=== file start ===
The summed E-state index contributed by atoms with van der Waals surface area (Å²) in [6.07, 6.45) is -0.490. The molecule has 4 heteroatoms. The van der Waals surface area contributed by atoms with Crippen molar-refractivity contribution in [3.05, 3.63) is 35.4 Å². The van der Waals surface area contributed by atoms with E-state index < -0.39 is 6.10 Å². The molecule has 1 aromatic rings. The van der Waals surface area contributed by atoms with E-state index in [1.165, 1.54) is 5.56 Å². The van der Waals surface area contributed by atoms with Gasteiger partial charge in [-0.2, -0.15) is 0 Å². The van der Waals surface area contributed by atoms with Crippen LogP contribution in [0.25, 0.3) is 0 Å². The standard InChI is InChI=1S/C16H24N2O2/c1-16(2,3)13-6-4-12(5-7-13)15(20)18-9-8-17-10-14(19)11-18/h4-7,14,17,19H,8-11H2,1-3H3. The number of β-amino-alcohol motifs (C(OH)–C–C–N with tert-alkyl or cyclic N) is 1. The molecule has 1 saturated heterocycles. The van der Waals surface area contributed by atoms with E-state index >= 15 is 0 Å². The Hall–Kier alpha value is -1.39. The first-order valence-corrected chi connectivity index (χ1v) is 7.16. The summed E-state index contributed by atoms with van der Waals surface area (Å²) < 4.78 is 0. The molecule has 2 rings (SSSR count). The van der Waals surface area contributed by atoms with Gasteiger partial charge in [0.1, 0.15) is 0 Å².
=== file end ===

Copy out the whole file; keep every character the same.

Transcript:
The summed E-state index contributed by atoms with van der Waals surface area (Å²) in [6.07, 6.45) is -0.490. The molecule has 4 heteroatoms. The van der Waals surface area contributed by atoms with Crippen molar-refractivity contribution in [3.05, 3.63) is 35.4 Å². The van der Waals surface area contributed by atoms with E-state index < -0.39 is 6.10 Å². The molecule has 1 aromatic rings. The van der Waals surface area contributed by atoms with E-state index in [1.165, 1.54) is 5.56 Å². The van der Waals surface area contributed by atoms with Gasteiger partial charge in [-0.2, -0.15) is 0 Å². The van der Waals surface area contributed by atoms with Crippen LogP contribution in [0.25, 0.3) is 0 Å². The standard InChI is InChI=1S/C16H24N2O2/c1-16(2,3)13-6-4-12(5-7-13)15(20)18-9-8-17-10-14(19)11-18/h4-7,14,17,19H,8-11H2,1-3H3. The number of β-amino-alcohol motifs (C(OH)–C–C–N with tert-alkyl or cyclic N) is 1. The molecule has 1 saturated heterocycles. The van der Waals surface area contributed by atoms with E-state index >= 15 is 0 Å². The Hall–Kier alpha value is -1.39. The first-order valence-corrected chi connectivity index (χ1v) is 7.16. The summed E-state index contributed by atoms with van der Waals surface area (Å²) < 4.78 is 0. The molecule has 2 rings (SSSR count). The van der Waals surface area contributed by atoms with Gasteiger partial charge in [0.1, 0.15) is 0 Å².